A year ago, before the COVID-19 pandemic hit, Johnny Roberts predicted one of the big restaurant trends for 2020 would be finding new and more efficient ways of doing delivery. He couldn’t have foreseen what would cause restaurants to embrace that trend fully — along with increasing their efficiency in providing takeout — as a matter of survival amid COVID-19 shutdowns and government mitigation protocols.
Those will be among the big food trends continuing into 2021, says Roberts, who follows the industry in his work for both the Isaac’s regional restaurant chain and Lancaster Local Provisions, a company that delivers curated market and gift boxes of locally sourced produce, meat and artisanal goods.
“The way to describe the trends of 2021, it’ll be not what we’re eating, but how and where,” Roberts says. “There was a big, big, big pandemic pivot. If you notice, the biggest trend (in 2020) was everyone trying to get more technology … and more diversity in packaging.
“Those trends aren’t going to end,” Roberts says. “Curbside (pickup) isn’t going to go away. People discovered a lot of ways to save time, and ways to interact less with (other) people. … That’s where restaurants are heading, in case (of) another pandemic surge or another pandemic, itself, comes down the pike.
“So, that’s the major trend that everyone’s talking about: Delivery. How to do it, how to package (food), how to get that restaurant feeling, or experience, at home, and safely,” says Roberts, business and market development director at Isaac’s.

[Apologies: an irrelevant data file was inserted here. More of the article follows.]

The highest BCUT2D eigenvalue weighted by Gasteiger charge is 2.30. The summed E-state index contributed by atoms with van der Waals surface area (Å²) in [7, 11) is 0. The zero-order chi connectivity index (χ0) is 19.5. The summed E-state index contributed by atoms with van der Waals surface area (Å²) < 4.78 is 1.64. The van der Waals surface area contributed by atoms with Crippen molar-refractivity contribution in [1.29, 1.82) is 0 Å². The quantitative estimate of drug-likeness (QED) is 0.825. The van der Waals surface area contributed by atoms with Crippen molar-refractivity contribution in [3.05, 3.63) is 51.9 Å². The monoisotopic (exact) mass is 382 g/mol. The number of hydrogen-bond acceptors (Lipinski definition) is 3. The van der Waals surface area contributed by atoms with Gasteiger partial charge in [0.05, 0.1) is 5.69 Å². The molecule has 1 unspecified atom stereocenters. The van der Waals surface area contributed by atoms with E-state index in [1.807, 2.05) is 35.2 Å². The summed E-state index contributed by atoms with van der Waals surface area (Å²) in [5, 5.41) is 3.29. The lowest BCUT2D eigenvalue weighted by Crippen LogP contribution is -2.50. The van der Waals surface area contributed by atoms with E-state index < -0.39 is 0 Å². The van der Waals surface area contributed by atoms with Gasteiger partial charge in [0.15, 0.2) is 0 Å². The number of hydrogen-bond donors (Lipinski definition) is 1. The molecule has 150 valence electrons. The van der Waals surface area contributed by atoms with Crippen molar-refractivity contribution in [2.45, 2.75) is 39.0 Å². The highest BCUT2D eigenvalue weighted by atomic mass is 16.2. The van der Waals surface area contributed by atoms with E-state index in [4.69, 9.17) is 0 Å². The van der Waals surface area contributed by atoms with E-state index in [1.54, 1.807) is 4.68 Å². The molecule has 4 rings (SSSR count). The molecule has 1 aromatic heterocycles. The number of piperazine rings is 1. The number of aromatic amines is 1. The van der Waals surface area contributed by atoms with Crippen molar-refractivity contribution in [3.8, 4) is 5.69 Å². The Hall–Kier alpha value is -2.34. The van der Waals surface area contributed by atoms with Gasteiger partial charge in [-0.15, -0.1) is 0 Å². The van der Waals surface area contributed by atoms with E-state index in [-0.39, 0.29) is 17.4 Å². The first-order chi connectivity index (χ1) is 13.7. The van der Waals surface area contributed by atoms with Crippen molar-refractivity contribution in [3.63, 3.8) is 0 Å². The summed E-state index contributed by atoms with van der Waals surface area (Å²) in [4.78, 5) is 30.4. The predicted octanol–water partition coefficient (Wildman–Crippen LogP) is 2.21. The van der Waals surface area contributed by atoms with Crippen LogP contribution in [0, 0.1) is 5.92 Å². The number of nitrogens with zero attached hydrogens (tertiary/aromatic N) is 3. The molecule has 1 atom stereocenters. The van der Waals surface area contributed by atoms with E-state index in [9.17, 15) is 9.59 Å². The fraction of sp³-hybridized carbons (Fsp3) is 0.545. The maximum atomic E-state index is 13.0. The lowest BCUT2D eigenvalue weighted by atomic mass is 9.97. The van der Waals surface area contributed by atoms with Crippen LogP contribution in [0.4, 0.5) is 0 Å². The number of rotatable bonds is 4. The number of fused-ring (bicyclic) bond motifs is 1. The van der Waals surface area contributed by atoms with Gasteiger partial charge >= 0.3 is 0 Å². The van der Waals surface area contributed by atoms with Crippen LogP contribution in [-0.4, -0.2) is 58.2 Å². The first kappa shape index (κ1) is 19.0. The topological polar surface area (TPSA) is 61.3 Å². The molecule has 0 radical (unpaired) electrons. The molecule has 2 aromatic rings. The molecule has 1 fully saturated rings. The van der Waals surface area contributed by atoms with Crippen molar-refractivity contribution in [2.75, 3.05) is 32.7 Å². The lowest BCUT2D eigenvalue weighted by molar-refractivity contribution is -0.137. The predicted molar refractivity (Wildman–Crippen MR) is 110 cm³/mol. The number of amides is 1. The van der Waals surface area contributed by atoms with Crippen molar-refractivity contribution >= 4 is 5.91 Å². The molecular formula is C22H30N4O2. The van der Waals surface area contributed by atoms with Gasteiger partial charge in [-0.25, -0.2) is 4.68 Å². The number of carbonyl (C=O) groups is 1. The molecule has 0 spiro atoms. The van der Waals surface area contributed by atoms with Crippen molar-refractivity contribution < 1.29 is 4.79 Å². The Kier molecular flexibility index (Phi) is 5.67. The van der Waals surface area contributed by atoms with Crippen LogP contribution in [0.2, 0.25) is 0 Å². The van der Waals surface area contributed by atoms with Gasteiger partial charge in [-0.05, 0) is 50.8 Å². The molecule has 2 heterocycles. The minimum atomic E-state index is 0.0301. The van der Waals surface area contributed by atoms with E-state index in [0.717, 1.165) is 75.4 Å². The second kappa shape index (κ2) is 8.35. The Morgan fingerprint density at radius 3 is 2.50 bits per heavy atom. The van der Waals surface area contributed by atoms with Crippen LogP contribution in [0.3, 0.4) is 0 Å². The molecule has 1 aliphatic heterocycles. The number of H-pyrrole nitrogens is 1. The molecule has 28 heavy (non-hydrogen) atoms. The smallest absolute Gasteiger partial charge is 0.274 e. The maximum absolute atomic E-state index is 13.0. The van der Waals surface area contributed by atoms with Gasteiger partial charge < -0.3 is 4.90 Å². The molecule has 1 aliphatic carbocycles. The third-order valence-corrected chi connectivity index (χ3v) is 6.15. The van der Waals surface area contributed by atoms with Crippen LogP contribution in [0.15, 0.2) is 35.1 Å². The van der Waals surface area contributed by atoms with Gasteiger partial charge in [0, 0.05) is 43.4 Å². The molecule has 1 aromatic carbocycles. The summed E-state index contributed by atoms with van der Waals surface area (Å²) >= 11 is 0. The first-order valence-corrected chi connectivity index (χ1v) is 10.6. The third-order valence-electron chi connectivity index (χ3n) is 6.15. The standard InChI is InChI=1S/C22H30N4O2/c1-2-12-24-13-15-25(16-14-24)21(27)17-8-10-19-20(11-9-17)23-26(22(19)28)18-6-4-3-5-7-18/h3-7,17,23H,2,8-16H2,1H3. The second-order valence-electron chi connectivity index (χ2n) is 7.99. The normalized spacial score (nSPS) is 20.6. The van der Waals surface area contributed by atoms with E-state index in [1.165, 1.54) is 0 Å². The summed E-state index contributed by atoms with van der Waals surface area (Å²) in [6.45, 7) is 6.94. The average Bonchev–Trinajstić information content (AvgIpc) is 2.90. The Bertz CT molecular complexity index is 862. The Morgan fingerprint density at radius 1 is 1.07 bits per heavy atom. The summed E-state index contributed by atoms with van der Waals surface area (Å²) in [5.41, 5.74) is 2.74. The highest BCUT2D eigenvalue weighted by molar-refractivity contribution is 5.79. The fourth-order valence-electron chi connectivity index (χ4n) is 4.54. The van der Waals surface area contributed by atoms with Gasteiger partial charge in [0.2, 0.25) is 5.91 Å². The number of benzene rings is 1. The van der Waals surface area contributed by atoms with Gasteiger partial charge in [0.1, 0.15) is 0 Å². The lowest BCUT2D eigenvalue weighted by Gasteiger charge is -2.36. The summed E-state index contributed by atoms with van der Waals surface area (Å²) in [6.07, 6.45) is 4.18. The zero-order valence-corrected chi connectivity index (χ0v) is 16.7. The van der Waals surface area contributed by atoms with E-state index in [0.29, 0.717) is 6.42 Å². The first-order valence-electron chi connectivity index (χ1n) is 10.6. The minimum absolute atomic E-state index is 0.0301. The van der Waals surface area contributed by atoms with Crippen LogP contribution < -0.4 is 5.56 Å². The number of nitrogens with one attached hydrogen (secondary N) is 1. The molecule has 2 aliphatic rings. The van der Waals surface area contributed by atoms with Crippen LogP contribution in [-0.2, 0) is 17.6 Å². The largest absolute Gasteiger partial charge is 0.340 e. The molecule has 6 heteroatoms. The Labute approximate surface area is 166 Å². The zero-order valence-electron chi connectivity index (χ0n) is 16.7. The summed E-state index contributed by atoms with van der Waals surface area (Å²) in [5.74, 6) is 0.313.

Increased outdoor dining, including heated spaces, is another trend restaurants will continue to embrace in 2021, Roberts predicts — “creating spaces that they can roll over to outdoor dining (since) people feel safer out there.”
Because there were hiccups in the food supply chain during the early months of the pandemic, Roberts says the use of more locally sourced food became, by necessity, a trend for restaurants, as well, and will continue in 2021.
“If you see any innovation in food (in 2021), it’s going to be local,” Roberts says. “I think you’re going to see restaurants trying to be creative in … what they can do with what they already have.”
Many restaurants will be putting more money into technology this year, he says — adding delivery apps, and embracing new online platforms that streamline takeout, delivery and curbside pickup.
The New York Times agrees. In a recent story on 2021 food trends, Kim Severson predicts 2021 will see eateries “mix technology like apps that track diner preferences and arrival time with touches of hospitality to polish the curbside experience and improve the quality of the food.”
A further increase in plant-based food offerings, in general, should continue throughout 2021, Roberts adds.
Other trend predictions
Many food service and hospitality companies and organizations — from Whole Foods to the Specialty Food Association to af&co/carbonate, a San Francisco-based marketing and consulting firm — also offer yearly prognostications on trends in restaurants, supermarkets and other parts of the food industry.
Here are a few trends many of the reports agree are on the horizon for 2021.
Restaurants locally and across the country have embraced the concept of creating meal kits that people can finish assembling or cooking at home.
“The family-style meal kits that restaurants have been experimenting with, you probably won’t see that going away (for 2021),” Roberts says. “They’re finessing that to make them better.”
Lancaster Local Provisions, for which Roberts serves as “community connector,” delivers such recipe boxes as all the fixings to make soup, bloody marys, a pancake brunch, an apple cider and sausage dinner and macaroni and cheese.